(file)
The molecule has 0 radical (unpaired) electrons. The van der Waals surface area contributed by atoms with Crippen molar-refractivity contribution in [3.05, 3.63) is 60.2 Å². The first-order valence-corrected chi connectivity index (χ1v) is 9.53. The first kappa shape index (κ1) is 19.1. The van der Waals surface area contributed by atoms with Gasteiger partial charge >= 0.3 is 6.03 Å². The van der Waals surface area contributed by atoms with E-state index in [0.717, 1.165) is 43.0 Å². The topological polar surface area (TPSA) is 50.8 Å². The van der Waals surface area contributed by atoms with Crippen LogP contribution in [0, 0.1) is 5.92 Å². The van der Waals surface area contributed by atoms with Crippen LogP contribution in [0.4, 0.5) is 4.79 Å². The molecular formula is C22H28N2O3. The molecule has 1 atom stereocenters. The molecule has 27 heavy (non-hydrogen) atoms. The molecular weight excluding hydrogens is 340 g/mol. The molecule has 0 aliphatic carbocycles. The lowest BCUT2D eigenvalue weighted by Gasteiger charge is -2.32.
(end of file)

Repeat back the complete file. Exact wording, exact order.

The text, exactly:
The molecule has 0 radical (unpaired) electrons. The van der Waals surface area contributed by atoms with Crippen molar-refractivity contribution in [3.05, 3.63) is 60.2 Å². The first-order valence-corrected chi connectivity index (χ1v) is 9.53. The first kappa shape index (κ1) is 19.1. The van der Waals surface area contributed by atoms with Gasteiger partial charge >= 0.3 is 6.03 Å². The van der Waals surface area contributed by atoms with E-state index in [0.717, 1.165) is 43.0 Å². The topological polar surface area (TPSA) is 50.8 Å². The van der Waals surface area contributed by atoms with Crippen LogP contribution in [0, 0.1) is 5.92 Å². The van der Waals surface area contributed by atoms with Crippen LogP contribution in [0.4, 0.5) is 4.79 Å². The molecular formula is C22H28N2O3. The molecule has 1 atom stereocenters. The molecule has 27 heavy (non-hydrogen) atoms. The molecular weight excluding hydrogens is 340 g/mol. The molecule has 0 aliphatic carbocycles. The lowest BCUT2D eigenvalue weighted by Gasteiger charge is -2.32.